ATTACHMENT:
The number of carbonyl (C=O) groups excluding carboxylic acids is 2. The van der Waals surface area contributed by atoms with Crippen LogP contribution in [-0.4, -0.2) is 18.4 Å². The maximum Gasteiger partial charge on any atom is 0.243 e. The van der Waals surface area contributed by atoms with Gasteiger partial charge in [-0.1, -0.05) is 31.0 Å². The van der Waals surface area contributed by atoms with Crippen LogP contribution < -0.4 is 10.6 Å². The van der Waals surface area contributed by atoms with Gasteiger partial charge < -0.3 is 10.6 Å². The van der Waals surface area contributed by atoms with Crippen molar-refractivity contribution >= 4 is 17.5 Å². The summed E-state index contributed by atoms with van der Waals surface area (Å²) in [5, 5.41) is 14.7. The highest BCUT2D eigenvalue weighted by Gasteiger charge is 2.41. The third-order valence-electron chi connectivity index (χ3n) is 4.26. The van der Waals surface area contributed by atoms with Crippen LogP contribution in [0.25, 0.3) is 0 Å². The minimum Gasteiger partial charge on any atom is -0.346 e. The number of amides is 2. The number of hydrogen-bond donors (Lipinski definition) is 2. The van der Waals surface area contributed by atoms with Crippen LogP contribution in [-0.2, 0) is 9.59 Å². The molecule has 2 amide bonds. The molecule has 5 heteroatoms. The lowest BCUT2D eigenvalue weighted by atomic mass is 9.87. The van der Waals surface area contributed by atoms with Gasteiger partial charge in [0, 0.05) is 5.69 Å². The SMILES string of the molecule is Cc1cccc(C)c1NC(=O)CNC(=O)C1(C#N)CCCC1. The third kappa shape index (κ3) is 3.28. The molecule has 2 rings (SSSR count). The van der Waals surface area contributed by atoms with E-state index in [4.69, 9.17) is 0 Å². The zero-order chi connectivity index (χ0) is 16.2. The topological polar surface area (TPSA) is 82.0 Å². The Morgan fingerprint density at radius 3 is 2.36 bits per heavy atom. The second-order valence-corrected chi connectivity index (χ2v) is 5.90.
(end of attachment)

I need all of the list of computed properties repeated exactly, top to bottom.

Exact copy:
The number of carbonyl (C=O) groups excluding carboxylic acids is 2. The van der Waals surface area contributed by atoms with Crippen LogP contribution in [-0.4, -0.2) is 18.4 Å². The maximum Gasteiger partial charge on any atom is 0.243 e. The van der Waals surface area contributed by atoms with Gasteiger partial charge in [-0.1, -0.05) is 31.0 Å². The van der Waals surface area contributed by atoms with Crippen LogP contribution < -0.4 is 10.6 Å². The van der Waals surface area contributed by atoms with Gasteiger partial charge < -0.3 is 10.6 Å². The van der Waals surface area contributed by atoms with Crippen molar-refractivity contribution >= 4 is 17.5 Å². The summed E-state index contributed by atoms with van der Waals surface area (Å²) in [5, 5.41) is 14.7. The highest BCUT2D eigenvalue weighted by Gasteiger charge is 2.41. The third-order valence-electron chi connectivity index (χ3n) is 4.26. The van der Waals surface area contributed by atoms with Crippen LogP contribution in [0.25, 0.3) is 0 Å². The minimum Gasteiger partial charge on any atom is -0.346 e. The number of amides is 2. The number of hydrogen-bond donors (Lipinski definition) is 2. The van der Waals surface area contributed by atoms with Crippen LogP contribution in [-0.2, 0) is 9.59 Å². The molecule has 2 amide bonds. The molecule has 5 heteroatoms. The lowest BCUT2D eigenvalue weighted by atomic mass is 9.87. The van der Waals surface area contributed by atoms with Gasteiger partial charge in [0, 0.05) is 5.69 Å². The SMILES string of the molecule is Cc1cccc(C)c1NC(=O)CNC(=O)C1(C#N)CCCC1. The third kappa shape index (κ3) is 3.28. The molecule has 2 rings (SSSR count). The van der Waals surface area contributed by atoms with E-state index in [4.69, 9.17) is 0 Å². The zero-order chi connectivity index (χ0) is 16.2. The topological polar surface area (TPSA) is 82.0 Å². The Morgan fingerprint density at radius 3 is 2.36 bits per heavy atom. The second-order valence-corrected chi connectivity index (χ2v) is 5.90.